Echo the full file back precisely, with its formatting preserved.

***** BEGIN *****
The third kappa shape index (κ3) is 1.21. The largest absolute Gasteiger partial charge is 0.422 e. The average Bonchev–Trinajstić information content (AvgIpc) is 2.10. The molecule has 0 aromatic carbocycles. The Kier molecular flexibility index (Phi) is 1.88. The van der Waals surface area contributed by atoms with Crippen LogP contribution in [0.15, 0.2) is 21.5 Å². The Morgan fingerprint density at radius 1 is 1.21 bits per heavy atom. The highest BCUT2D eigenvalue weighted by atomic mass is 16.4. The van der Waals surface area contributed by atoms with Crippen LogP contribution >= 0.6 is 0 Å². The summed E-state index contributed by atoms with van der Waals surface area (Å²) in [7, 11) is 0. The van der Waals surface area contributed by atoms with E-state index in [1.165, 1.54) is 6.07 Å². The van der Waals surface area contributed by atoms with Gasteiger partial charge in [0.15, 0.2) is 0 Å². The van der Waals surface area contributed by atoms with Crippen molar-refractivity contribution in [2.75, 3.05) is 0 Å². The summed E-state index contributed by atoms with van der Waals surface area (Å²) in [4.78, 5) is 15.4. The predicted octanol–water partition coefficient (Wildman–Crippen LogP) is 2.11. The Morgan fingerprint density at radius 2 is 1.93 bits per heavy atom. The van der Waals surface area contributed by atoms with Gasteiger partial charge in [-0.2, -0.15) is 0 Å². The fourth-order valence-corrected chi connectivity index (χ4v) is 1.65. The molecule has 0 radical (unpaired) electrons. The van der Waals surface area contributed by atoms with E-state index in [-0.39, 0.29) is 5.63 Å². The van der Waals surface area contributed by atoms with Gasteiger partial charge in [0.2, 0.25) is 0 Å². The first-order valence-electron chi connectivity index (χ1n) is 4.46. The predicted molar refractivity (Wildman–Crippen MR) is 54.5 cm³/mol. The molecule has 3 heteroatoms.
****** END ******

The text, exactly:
The third kappa shape index (κ3) is 1.21. The largest absolute Gasteiger partial charge is 0.422 e. The average Bonchev–Trinajstić information content (AvgIpc) is 2.10. The molecule has 0 aromatic carbocycles. The Kier molecular flexibility index (Phi) is 1.88. The van der Waals surface area contributed by atoms with Crippen LogP contribution in [0.15, 0.2) is 21.5 Å². The Morgan fingerprint density at radius 1 is 1.21 bits per heavy atom. The highest BCUT2D eigenvalue weighted by atomic mass is 16.4. The van der Waals surface area contributed by atoms with Crippen LogP contribution >= 0.6 is 0 Å². The summed E-state index contributed by atoms with van der Waals surface area (Å²) in [7, 11) is 0. The van der Waals surface area contributed by atoms with E-state index in [1.165, 1.54) is 6.07 Å². The van der Waals surface area contributed by atoms with Gasteiger partial charge in [0.15, 0.2) is 0 Å². The van der Waals surface area contributed by atoms with Crippen molar-refractivity contribution in [2.75, 3.05) is 0 Å². The summed E-state index contributed by atoms with van der Waals surface area (Å²) in [4.78, 5) is 15.4. The predicted octanol–water partition coefficient (Wildman–Crippen LogP) is 2.11. The Morgan fingerprint density at radius 2 is 1.93 bits per heavy atom. The van der Waals surface area contributed by atoms with Gasteiger partial charge in [-0.2, -0.15) is 0 Å². The fourth-order valence-corrected chi connectivity index (χ4v) is 1.65. The molecule has 0 radical (unpaired) electrons. The van der Waals surface area contributed by atoms with E-state index in [-0.39, 0.29) is 5.63 Å². The van der Waals surface area contributed by atoms with Gasteiger partial charge in [0.2, 0.25) is 0 Å². The first-order valence-electron chi connectivity index (χ1n) is 4.46. The predicted molar refractivity (Wildman–Crippen MR) is 54.5 cm³/mol. The molecule has 3 heteroatoms.